When most people think of the UK financial and professional services sector, they immediately associate it with tall towers and iconic institutions based in the Square Mile.
But that is just one part of the story. Today, 2.3m people are employed in these industries, with over two thirds of those jobs outside of London.
As an international ambassador for the City, I am clear that I must promote the interests of those individuals, employers and clusters of expertise right across the country.
That is why last week I embarked on the first visit of my mayoralty under my theme “Global UK”. But my “Global UK” programme was not kickstarted overseas — rather, it involved a short train journey north to Manchester, followed by a trip to Leeds.
It is with good reason that I started with these two cities. Greater Manchester has the second biggest financial centre outside London, joint with Edinburgh.
Leeds, meanwhile, offers businesses access to a highly-skilled workforce of 1.4m people, with seven million within an hour’s drive. As well as hosting a strong financial sector, it is home to the UK’s leading professional services hub outside of London, and internationally renowned technology, healthcare and manufacturing firms.
Both are key hubs in the City Corporation’s UK strategy, which is focused on increasing inward investment and utilising London’s strengths as a global gateway to help local firms export their products and services.
Next week I’ll be visiting Belfast, another important city in our regional strategy, alongside Cardiff, Edinburgh and Birmingham.
All of these cities share fundamental traits. Like London, they host strong financial and professional services clusters, share an ambitious and creative innovation agenda, and have excellent access to talent via world-leading educational institutions.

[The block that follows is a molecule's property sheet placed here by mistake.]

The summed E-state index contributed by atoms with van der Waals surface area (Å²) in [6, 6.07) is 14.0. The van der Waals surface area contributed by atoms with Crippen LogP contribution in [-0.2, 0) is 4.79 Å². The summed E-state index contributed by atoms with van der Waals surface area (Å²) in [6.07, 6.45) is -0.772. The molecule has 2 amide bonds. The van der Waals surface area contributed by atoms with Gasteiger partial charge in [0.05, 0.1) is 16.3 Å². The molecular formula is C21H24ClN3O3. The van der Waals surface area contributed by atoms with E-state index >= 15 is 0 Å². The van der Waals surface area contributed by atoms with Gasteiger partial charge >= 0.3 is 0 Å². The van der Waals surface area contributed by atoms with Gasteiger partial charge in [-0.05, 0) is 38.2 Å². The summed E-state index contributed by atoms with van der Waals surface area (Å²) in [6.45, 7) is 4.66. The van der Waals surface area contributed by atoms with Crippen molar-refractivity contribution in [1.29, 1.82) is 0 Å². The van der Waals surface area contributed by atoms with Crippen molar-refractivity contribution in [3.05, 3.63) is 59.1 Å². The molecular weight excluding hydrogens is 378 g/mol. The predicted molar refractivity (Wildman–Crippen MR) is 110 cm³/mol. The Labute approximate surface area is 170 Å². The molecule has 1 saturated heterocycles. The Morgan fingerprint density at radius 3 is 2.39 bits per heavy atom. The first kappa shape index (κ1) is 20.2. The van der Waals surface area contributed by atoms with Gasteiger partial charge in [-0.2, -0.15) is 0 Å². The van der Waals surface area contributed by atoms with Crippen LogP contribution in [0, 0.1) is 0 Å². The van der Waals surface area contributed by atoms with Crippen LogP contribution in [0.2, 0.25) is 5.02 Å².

While I travel across the country, my message to any ambitious UK firm is clear: join me. I’ll be visiting over 20 countries across six continents in my year. It will be a real opportunity for firms to grow connections and expand business internationally, starting with San Francisco next month.
Although the strategy is still a work in progress, we have already had some notable successes. One of those is Delio, a software company headquartered in Cardiff, which joined our overseas trade mission to Australia last year and as a result subsequently set up operations in Sydney.
This is exactly what I want to see more of in my mayoral term. We know that the UK business community is defined as much by the allure of renowned global brands like Manchester United as London’s household names. But we also recognise how the Square Mile can be a springboard to the rest of the world. Marrying up these two elements is crucial to the UK’s future success.
And with our departure from the EU on the horizon, it is now more important than ever that our cities work together to unlock the full potential of the UK economy.
That is why I am making it my mission to focus on bolstering the already-strong relationship that the City of London has with the UK’s cities. Together we are greater than the sum of our parts.
Main image credit: Getty